Taking a Stand for People in Hospitality

This blog, as do all the blogs I write, does not necessarily reflect the views or positions of Stamats, the parent company of Meetings Today, or of Meetings Today magazine.

If you follow the news at all, you probably heard the Arizona Legislature recently passed SB 1062 that would have allowed businesses in the state to discriminate against people who are Gay, Lesbian, Bisexual, or Transgender (LGBT) on the basis of the business owner's or individual's religious beliefs. Supporters of the bill said it would help protect religious freedom.

There was an outcry from the hospitality community including American Airlines and Marriott Hotels; from sports (the NFL and MLB) and several others who announced their opposition to the Bill (Here's an article naming businesses opposed to SB 1062. And here's an article listing those that do not oppose SB 1062).

Tonight, I received an email from Visit Phoenix (the Phoenix DMO or CVB as we used to call them), in response to some of my social media posts in opposition to SB 1062, stating its opposition and sending copies of what they wrote to the Governor and others. Like with other issues and like most businesses, its opposition was mainly in economic terms.

As I was responding to them, Arizona's governor vetoed the bill saying (and I quote from Politico): "The bill is broadly worded and could result in unintended and negative consequences," Brewer told reporters at a press conference on Wednesday. "After weighing all of the arguments I have vetoed Senate Bill 1062 moments ago."

Are we not the 'hospitality' industry and does it not take human beings in order to have an industry such as this? I continue to look for the compassion and empathy for people from our industry. I wait for someone to talk about the impact we make other than in economic terms. Meetings do mean business and without people to attend meetings, work in facilities and feel welcomed in cities or on airplanes - we lose.

My response to Visit Phoenix, with the quote that is always on my email signature line, is as follows. It now seems more fitting than ever.

Thank you for sending the attachments and your note. Sometimes our industry is slow to act and act decisively. It is heartening to see the many hotel companies, airlines, and others - including Visit Phoenix - that have come out against this most discriminatory, hiding in 'religious clothing,' bill.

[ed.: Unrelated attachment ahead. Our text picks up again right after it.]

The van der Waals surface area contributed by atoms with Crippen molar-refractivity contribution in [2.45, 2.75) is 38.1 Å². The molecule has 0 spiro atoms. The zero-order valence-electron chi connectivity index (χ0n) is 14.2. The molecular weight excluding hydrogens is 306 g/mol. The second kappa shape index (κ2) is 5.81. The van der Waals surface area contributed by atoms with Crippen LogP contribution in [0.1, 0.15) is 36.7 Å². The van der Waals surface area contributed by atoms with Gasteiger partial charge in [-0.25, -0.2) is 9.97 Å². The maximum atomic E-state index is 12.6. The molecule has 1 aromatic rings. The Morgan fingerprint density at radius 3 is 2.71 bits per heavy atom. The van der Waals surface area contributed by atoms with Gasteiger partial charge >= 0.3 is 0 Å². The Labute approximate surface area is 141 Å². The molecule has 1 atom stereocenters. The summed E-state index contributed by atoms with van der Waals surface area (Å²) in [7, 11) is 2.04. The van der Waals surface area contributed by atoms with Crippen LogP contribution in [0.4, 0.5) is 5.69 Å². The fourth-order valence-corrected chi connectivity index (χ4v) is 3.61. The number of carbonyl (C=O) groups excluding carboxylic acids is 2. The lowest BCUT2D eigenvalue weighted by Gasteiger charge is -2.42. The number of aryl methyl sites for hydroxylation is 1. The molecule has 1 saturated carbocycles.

I understand Gov. Brewer is speaking now. I can't imagine she won't veto this bill [She did, noted above]. More, it is hoped she will make a stronger statement that Arizona accepts many more people than they have shown, legislatively, that they do [She didn't; see above].

The struggle many of us face is that while Visit Phoenix and other businesses in the State support the rights of many, the Legislature has shown a strange lack of compassion and acceptance of people who are "not like them" over too many years. It is difficult for clients, colleagues and I to make sense of what kind of state it is and whether to chance booking meetings far in advance not knowing what new legislation will be proposed that might be hurtful and/or harmful to those who work in, are members and customers of, and who serve our companies, associations and meetings.

The "business case" is an easy one to make and it has been made by many in the Arizona and outside business communities on this and other issues. It is my fervent wish that through our large, worldwide hospitality community we help the Arizona legislature (and others) understand the human side of the laws they consider. The Arizona road ahead is rocky; those running for governor of your state may need much more education than had been planned.



"The first step in the evolution of ethics is a sense of solidarity with other human beings." - Albert Schweitzer

We each need to take a stand, early and often, for people and against discrimination. Coincidentally, this was sent to me by a friend today. Maybe it needs to be quoted to the AZ Legislature and a whole bunch of other people, legislatures and companies:

"If we accept and acquiesce in the face of discrimination, we accept the responsibility ourselves and allow those responsible to salve their conscience by believing that they have our acceptance and concurrence. We should, therefore, protest openly everything ... that smacks of discrimination or slander."

- - Mary McLeod Bethune

 Posted by Joan L. Eisenstodt

Follow Joan on Twitter: @joaneisenstodt

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